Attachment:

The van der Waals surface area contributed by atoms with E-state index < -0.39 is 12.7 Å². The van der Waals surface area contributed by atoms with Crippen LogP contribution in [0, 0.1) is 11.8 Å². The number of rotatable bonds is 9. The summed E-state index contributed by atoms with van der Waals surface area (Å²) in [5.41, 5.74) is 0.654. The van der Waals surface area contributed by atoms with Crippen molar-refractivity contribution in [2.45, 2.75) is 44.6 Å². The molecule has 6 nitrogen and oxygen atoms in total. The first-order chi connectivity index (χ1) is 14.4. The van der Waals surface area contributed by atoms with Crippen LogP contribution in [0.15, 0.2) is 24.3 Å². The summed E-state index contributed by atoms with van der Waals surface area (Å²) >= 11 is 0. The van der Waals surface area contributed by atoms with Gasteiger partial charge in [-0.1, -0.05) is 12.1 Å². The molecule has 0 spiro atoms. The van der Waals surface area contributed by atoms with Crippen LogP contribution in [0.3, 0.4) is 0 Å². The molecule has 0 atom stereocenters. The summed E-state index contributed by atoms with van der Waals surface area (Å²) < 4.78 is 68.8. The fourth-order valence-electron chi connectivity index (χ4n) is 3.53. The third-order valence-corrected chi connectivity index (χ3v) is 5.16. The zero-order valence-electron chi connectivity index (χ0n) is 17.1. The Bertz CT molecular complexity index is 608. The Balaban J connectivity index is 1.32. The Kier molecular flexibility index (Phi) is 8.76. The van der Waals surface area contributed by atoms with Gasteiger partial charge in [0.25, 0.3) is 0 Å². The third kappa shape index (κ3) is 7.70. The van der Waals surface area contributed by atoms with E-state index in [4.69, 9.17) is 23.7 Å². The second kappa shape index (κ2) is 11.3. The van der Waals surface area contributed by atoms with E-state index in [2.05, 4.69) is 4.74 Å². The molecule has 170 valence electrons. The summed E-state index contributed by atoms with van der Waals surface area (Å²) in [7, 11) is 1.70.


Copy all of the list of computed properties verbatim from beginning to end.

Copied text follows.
The van der Waals surface area contributed by atoms with E-state index < -0.39 is 12.7 Å². The van der Waals surface area contributed by atoms with Crippen LogP contribution in [0, 0.1) is 11.8 Å². The number of rotatable bonds is 9. The summed E-state index contributed by atoms with van der Waals surface area (Å²) in [5.41, 5.74) is 0.654. The van der Waals surface area contributed by atoms with Crippen molar-refractivity contribution in [2.45, 2.75) is 44.6 Å². The molecule has 6 nitrogen and oxygen atoms in total. The first-order chi connectivity index (χ1) is 14.4. The van der Waals surface area contributed by atoms with Crippen LogP contribution in [0.15, 0.2) is 24.3 Å². The summed E-state index contributed by atoms with van der Waals surface area (Å²) >= 11 is 0. The van der Waals surface area contributed by atoms with Gasteiger partial charge in [-0.1, -0.05) is 12.1 Å². The molecule has 0 spiro atoms. The van der Waals surface area contributed by atoms with Crippen LogP contribution in [0.3, 0.4) is 0 Å². The molecule has 0 atom stereocenters. The summed E-state index contributed by atoms with van der Waals surface area (Å²) < 4.78 is 68.8. The fourth-order valence-electron chi connectivity index (χ4n) is 3.53. The third-order valence-corrected chi connectivity index (χ3v) is 5.16. The zero-order valence-electron chi connectivity index (χ0n) is 17.1. The Bertz CT molecular complexity index is 608. The Balaban J connectivity index is 1.32. The Kier molecular flexibility index (Phi) is 8.76. The van der Waals surface area contributed by atoms with Gasteiger partial charge in [0.25, 0.3) is 0 Å². The third kappa shape index (κ3) is 7.70. The van der Waals surface area contributed by atoms with E-state index in [4.69, 9.17) is 23.7 Å². The second kappa shape index (κ2) is 11.3. The van der Waals surface area contributed by atoms with E-state index in [2.05, 4.69) is 4.74 Å². The molecule has 170 valence electrons. The summed E-state index contributed by atoms with van der Waals surface area (Å²) in [7, 11) is 1.70.